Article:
So using the real TiVo operating system in this idyllic combo recorder is crucial. Those of you who follow this space closely are probably saying about now, hey, Pioneer came out last year with exactly the product I'm describing: the DVR-810H. Yeah, it did, and we liked it so much, we gave it an Editors' Choice award. But that model, which listed for $1,200 initially and now sells for less than $500 online, costs a bit more than I'd like. True, it does include TiVo Basic, which means you can save on the extra $12.95 a month or $299 for a lifetime subscription if you're willing to go with just the bare-bones TiVo EPG (3-day vs. 14-day program listings, no Wish List, no Season Pass, and no home networking features). But the TiVo/DVD recorder combo I'm looking for should cost closer to $500 with full-blown TiVo service.
The good news is that the competition is about to intensify. Toshiba is shortly entering the fray with a moderately priced TiVo DVD recorder, the RS-TX20, and I and our resident DVR guru, associate editor John Falcone, have our eye on a company called Humax, which this month is releasing a TiVo DVD recorder that promises to lower the price bar even further. Like the Toshiba, the Humax DRT800 includes a feature that the Pioneer doesn't--a FireWire connection for attaching a DV camcorder so that you can easily burn your home movies to a disc.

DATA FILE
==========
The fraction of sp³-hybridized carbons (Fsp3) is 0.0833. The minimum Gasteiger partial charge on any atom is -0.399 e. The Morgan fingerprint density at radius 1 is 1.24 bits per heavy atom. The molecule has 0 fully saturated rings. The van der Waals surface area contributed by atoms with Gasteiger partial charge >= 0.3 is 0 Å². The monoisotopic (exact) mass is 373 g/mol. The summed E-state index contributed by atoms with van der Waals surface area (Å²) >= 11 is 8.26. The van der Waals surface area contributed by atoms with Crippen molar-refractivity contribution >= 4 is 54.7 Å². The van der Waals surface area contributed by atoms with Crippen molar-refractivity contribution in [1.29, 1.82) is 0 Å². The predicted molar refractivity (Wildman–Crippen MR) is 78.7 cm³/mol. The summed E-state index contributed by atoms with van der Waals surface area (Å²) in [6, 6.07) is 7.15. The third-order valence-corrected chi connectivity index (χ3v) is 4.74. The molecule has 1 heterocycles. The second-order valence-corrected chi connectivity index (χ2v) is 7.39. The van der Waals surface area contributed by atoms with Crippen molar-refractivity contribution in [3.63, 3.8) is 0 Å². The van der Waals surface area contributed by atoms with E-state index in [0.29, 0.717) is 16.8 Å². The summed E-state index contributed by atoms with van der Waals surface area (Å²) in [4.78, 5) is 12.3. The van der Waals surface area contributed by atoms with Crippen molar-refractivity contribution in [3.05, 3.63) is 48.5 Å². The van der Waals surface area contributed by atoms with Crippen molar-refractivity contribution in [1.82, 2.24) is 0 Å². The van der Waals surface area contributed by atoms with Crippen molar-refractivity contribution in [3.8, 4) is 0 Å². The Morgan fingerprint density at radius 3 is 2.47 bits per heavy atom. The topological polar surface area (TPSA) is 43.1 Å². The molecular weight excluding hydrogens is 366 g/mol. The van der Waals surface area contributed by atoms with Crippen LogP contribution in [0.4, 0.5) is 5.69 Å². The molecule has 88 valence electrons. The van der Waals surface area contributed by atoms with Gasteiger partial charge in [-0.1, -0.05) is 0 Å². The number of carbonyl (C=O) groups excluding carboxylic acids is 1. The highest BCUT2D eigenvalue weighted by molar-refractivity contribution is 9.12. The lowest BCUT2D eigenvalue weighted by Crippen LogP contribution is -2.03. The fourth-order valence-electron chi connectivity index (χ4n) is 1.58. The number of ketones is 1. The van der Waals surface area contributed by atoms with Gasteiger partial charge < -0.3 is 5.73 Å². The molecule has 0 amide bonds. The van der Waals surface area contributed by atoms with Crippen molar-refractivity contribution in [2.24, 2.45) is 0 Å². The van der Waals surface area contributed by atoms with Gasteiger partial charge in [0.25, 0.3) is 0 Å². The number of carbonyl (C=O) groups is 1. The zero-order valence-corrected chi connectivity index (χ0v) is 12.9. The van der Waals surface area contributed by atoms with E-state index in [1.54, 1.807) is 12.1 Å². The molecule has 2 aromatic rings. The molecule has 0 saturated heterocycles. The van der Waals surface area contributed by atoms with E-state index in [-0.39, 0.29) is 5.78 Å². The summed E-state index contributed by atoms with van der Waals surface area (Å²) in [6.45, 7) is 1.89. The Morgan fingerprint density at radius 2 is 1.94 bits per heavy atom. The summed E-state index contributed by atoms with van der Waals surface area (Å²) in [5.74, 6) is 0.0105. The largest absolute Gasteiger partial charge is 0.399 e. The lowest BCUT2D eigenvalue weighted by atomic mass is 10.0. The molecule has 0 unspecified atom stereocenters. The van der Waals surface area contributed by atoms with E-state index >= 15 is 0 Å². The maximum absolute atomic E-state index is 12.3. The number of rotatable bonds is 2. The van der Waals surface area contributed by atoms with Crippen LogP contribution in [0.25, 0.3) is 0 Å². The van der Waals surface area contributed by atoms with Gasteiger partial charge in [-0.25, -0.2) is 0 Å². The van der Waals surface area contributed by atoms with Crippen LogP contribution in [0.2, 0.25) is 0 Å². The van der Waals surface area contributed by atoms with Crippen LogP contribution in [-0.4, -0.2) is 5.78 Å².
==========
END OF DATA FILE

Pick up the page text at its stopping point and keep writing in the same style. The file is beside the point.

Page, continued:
The Humax, which retails for just less than $500 without TiVo service, also costs a few hundred bucks more than I'd like it to. While TiVo is currently offering a $100 rebate when you activate its service, you'll still need to pony up the aforementioned service fees (if you expect to keep your TiVo for longer than two years, the $299 lifetime fee is the better deal). Seven hundred dollars is still pretty pricey for a VCR replacement, even if it is really smart.
In lieu of new DirecTV-style partnerships with cable and satellite companies, TiVo's best hope for survival is pairing up with manufacturers such as Humax.